How poverty affects people’s decision-making processes
As poverty continues to be a persistent feature of the social and economic landscape in the United Kingdom, attention is increasingly turning towards the potentially damaging role played by individual decisions made in low-income contexts. Stereotypes propagated in public opinion, media representations, and even political discourse, often depict those on the lowest incomes or in receipt of government benefits as people apparently making little effort to improve their socioeconomic condition. Emerging research from academic social science and behaviourally focused government bodies is beginning to replace this set of assumptions regarding decision-making in poverty with robust evidence. This report summarises the most recent research on this topic, with a focus on the influence of poverty and low socioeconomic status (SES) on the psychological, social and cultural processes that underpin decisionmaking in a range of settings.
An approach to understanding decision-making in poverty
Being in poverty means living without enough resources – both money and education – to meet one’s needs and to participate fully in society. It is also usually accompanied by unreliability in the availability of food, shelter and employment, and instability in one’s environment, both of which are experienced as stressful. Such a constrained decision-making context triggers changes in the functioning of key psychological, social and cultural processes. This project studied such processes as intermediary mechanisms through which low SES might influence decision-making in a range of domains. By focusing on a core set of underlying mechanisms underpinning decision-making, it offers insight into why observed behavioural patterns are taking place, and thus how to address them in the most effective and widely applicable manner.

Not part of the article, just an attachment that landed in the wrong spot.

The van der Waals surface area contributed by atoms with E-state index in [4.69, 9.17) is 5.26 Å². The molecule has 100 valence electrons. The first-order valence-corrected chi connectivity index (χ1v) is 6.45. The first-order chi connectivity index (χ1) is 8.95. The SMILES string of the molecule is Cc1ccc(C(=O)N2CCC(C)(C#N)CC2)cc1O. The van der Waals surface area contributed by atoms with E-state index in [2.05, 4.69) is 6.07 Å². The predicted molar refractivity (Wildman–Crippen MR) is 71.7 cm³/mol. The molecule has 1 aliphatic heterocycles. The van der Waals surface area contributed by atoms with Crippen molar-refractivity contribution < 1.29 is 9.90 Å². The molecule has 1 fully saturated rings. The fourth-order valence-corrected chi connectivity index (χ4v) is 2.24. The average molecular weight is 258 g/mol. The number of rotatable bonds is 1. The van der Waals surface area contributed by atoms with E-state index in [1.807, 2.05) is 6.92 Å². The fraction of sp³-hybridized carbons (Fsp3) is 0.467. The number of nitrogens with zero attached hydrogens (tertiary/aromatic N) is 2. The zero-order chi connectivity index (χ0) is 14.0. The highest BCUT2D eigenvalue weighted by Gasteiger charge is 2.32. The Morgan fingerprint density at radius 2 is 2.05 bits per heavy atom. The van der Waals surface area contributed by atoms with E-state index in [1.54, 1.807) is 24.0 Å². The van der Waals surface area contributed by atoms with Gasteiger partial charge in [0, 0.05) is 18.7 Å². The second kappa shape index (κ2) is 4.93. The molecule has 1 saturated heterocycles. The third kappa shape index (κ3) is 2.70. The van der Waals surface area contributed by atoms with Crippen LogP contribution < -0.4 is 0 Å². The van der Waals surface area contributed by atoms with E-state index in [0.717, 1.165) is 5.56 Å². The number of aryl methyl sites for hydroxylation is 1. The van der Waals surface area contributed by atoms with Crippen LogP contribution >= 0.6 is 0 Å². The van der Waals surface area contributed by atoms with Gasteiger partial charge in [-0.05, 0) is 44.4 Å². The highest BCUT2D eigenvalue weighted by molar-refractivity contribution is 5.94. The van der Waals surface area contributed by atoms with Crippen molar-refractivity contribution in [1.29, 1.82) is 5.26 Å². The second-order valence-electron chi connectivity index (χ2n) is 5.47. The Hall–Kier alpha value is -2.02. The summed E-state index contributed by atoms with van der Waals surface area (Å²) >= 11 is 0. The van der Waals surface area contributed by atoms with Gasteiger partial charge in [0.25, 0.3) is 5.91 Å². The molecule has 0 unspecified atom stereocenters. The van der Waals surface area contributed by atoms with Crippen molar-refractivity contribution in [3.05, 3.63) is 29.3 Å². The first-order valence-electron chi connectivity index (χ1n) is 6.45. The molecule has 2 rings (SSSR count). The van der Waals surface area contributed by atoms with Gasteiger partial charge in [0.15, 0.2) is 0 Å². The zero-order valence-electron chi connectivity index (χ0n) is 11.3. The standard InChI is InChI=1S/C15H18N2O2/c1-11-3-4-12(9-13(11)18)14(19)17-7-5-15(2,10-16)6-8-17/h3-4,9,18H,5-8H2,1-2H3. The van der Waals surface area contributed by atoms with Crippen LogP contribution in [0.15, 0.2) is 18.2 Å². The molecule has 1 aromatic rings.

Decision-making can also be understood in terms of underlying patterns, in terms of whether they serve immediate or more distant goals. Specifically, many of the suboptimal decisions and behaviours associated with low-income groups are characterised by a preferential focus on the present (as opposed to the future), on the actual (as opposed to the hypothetical), on those socially close (as opposed to those socially distant), and on the ‘here’ (as opposed to places far away). Whereas some decisions might have harmful distal consequences, such as the influence of unhealthy eating on health in older age, they often perform important proximal functions, such as providing immediate comfort or a sense of social connectedness. This report thus proposes recasting decision-making patterns associated with contexts of poverty from being suboptimal or resulting from psychosocial deficits, to being rational or adaptive when considered in terms of the proximal functions they serve. In doing so, it offers a more nuanced understanding of the behavioural dimension of poverty than has previously been available, and charts a path for more sustainable interventions than have yet been attempted.